Brad Larsen: Well, we want them to because we want them to turn into investors. But we also remember we can control the process. So if we know they're leaving, we can help replace them easier. So the owner that we actually work for and manage the home for, we can say, OK, yes, we we're selling your tenant a home, we're moving your tenant out, which the owner, you know, they might have issue with. But then we turn around and tell them, you know what? We're controlling that we're controlling. When the tenants leaving, we're controlling the early termination fees and then we're going to. Replace that tenant very quickly with a new tenant, so everybody is made whole versus a tenant. What we'll do is is 30 days from from when the tenant is supposed to have their lease. Expired lease expires 30 November. They send you a non renewal notice on one November. Well, guess what? That's the worst time of year to try and rent. And so we actually the owner is getting screwed on that. But if we were there to control that process, we can basically potentially push them to where it's a good situation for the owner. Good situation for the tenant is going to buy a home. So I want to elaborate on that because you may not know that some of our listeners somewhat sort of know that, but it's not top of mind because this is sort of a new topic for us.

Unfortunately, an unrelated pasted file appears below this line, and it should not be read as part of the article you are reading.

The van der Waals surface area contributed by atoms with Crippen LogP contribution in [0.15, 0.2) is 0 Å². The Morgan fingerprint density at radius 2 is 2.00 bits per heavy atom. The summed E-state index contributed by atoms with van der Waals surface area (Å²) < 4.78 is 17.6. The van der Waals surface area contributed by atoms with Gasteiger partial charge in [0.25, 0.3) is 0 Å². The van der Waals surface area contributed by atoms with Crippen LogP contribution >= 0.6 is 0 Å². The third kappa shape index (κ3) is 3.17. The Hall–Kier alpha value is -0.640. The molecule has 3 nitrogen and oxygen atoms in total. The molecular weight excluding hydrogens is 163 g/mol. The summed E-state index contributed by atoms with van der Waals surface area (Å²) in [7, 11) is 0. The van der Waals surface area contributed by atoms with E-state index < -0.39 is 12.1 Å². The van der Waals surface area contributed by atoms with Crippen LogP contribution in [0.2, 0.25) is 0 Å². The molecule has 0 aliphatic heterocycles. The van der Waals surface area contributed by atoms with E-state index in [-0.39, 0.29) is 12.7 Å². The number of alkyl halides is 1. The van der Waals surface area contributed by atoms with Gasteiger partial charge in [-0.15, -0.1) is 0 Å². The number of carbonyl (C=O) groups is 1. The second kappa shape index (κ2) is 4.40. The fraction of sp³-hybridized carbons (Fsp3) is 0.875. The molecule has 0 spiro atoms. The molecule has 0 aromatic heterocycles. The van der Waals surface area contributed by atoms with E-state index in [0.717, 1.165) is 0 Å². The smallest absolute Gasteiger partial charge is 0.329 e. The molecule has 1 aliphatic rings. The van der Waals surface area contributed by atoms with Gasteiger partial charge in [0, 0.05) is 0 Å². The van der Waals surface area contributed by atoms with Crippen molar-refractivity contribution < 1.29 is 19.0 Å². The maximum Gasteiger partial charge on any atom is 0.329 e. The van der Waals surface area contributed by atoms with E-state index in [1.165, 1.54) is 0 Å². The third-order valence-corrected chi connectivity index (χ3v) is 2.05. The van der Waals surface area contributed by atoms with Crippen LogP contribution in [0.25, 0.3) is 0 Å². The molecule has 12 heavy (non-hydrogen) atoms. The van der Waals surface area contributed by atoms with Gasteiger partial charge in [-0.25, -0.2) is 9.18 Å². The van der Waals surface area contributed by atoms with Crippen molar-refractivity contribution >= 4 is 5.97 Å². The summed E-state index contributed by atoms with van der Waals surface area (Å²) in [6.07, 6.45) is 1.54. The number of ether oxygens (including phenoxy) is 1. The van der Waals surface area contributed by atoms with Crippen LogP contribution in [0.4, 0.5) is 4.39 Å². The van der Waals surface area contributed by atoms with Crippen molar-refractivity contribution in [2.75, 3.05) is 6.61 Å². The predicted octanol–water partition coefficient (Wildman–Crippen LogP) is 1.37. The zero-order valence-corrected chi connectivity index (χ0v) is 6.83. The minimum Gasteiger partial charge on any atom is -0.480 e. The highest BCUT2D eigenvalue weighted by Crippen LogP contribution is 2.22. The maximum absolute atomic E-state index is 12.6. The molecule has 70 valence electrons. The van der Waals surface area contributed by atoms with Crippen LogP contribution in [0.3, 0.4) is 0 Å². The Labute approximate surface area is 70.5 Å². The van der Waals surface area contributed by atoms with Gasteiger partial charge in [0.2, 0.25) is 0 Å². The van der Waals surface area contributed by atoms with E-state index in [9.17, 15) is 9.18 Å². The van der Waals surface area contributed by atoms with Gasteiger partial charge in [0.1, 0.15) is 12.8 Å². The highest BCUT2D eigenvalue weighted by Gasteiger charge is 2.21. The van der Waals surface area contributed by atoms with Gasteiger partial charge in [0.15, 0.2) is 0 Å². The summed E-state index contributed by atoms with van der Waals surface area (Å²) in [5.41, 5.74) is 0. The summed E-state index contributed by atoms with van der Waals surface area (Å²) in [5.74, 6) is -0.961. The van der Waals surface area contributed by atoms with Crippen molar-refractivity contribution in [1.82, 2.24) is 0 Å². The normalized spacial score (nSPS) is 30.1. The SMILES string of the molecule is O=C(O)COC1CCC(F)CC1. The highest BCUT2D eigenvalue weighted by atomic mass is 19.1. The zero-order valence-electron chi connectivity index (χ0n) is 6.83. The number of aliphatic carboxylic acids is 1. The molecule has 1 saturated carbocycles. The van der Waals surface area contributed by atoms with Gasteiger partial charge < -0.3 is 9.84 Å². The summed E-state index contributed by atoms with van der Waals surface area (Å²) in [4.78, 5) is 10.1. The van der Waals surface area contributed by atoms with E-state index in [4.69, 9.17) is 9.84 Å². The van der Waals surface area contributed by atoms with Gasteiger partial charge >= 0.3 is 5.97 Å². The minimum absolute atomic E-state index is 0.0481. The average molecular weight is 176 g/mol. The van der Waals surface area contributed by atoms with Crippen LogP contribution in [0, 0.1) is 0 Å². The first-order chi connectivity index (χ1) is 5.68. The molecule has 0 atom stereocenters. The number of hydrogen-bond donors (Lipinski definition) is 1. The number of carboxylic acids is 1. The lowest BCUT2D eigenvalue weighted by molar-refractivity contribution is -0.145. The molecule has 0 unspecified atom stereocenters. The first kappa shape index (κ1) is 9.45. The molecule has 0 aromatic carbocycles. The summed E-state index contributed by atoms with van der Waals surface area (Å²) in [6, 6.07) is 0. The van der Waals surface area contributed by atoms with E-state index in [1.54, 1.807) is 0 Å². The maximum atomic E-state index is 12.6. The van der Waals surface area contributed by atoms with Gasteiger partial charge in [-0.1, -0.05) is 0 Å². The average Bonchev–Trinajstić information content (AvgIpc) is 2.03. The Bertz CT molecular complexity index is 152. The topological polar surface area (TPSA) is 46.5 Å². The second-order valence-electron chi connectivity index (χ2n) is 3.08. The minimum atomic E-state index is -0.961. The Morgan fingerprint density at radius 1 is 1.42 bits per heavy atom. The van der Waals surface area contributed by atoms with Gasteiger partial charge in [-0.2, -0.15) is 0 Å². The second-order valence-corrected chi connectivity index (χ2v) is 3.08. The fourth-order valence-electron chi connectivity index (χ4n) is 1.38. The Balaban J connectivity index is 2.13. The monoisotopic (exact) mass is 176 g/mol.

Dylan Shively: Yeah, yeah, absolutely. Man, this is great. You have no idea how hard my wheels are turning right now. So another thing I would think of like for the potential for the potential people that are would have an issue with them becoming qualified homebuyers, at least you can know because you have control of this too. Hey. Well, on the applicant side, we've increased the percentage of qualified applicants to replace that tenant that is going to be now a homeowner. So, so you're covering both ends to say, don't worry, we have even more confidence that we can get you a new tenant to replace this one because our percentage of qualified applicants has went up. Right. So we have somebody who's already interested in the property because you could dual market to those people while they're in our program to say, Hey, you're this much closer to getting this property or, you know, whatever it is, you can come up with some kind of creative marketing, so they're getting a discount as an applicant, they're getting a discount as a current tenant. When they want to upgrade and do those things, we can do it on both ends. So now you're increasing the qualified applicants, you're increasing the qualified tenants and you have overall control of where you're placing all of these people that is mutually beneficial for them in your company.